Jonathan GivonyJulius Randle
's (#2 Scout, #4 Rivals, #3 ESPN) Prestenwood squad lost by 30 points to a very deep Oak Hill Academy team, with most of his 23 points coming in garbage time. Nevertheless, we've been able to get a very good feel for Randle's strengths and weaknesses watching him over the past year or so, and have always came away fairly impressed.
Randle sports an unbelievable frame for a 17-year old, to go along with good size at 6-9, but just an average wingspan at 6-10 (measured at the Nike Skills Academy).
Playing the face-up power forward position that seems to be incredibly en-vogue in today's basketball, Randle is a very fluid and mobile athlete with soft hands and outstanding scoring instincts, posing a tremendous mismatch threat for opponents every time he steps on the floor.
A very talented ball-handler, Randle has an excellent first step and an array of shot-creating skills he can utilize in the mid or high post. Very left hand dominant, he shows terrific footwork and creativity on his drives, both in the half-court and in transition, mixing in jab-steps, crossovers, spins and other advanced moves. With his strong frame, nimble feet, excellent body control, and solid leaping ability, he can finish aggressively through contact in traffic and gets to the free throw line at a very good rate.
Randle has good mechanics on his jumper and is a threat to catch and shoot with range out to the 3-point line. With that said, he tends to prefer slashing all the way to the rim and at times will force the issue driving and spinning into brick walls. A natural lefty, he can become a bit predictable for defenders since he's much better with this hand, and isn't a great passer to boot.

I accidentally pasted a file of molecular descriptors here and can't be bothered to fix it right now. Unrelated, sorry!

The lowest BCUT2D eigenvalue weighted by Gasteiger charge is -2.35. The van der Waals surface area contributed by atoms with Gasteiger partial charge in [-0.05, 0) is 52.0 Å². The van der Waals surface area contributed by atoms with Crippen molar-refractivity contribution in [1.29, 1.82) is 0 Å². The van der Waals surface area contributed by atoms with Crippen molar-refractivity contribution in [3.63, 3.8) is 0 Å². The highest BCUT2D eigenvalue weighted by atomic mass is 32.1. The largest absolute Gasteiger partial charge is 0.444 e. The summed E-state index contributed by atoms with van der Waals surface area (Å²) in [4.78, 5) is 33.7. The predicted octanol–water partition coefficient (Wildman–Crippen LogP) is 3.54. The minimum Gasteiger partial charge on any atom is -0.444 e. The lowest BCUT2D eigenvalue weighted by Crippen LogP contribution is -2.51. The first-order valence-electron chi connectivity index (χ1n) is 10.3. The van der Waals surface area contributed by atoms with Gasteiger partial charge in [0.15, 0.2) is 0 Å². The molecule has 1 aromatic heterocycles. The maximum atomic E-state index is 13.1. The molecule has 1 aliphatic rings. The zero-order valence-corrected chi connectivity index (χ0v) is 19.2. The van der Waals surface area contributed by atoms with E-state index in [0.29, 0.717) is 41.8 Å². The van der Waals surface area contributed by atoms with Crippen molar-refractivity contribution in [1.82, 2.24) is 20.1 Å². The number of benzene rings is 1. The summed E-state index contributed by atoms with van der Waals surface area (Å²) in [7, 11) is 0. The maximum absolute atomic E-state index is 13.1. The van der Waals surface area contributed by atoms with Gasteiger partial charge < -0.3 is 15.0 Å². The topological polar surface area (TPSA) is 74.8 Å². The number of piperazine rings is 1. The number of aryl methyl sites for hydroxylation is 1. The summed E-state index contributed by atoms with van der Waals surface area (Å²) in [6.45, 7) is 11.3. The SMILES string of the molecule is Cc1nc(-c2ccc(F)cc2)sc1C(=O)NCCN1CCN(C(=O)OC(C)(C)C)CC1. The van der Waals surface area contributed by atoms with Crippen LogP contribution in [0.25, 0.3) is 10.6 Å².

Showing the ability to post up inside, Randle should be able to do significant damage with his back to the basket in time with his terrific footwork and touch. Right now he gets a little too caught up in showing off his perimeter skills, though, and doesn't always fully utilize this part of his game.
Just an average defender, at best, at this stage, Randle's fundamentals and awareness will need plenty of work if he is to reach his full potential on this end down the road. He regularly takes plays off, doesn't get in any type of stance, and reaches excessively issues that we often see in players this age. His conditioning appears to be just average at this point as well, something he'll likely want to shore up by the time he lands in college.
Randle might fancy himself as being somewhat of a small forward, but at his size and with the way his body is developing, that might not be ideal for his long-term development, as it appears he'd be a far more potent weapon at the 4. Comparisons to Al Harrington
and Terrence Jones
are already making the rounds, and Randle's scoring ability seems to justify them.
Considered one of the top prospects in a loaded 2013 high school class, Randle will be drawing plenty of attention from scouts the moment he steps on a college campus.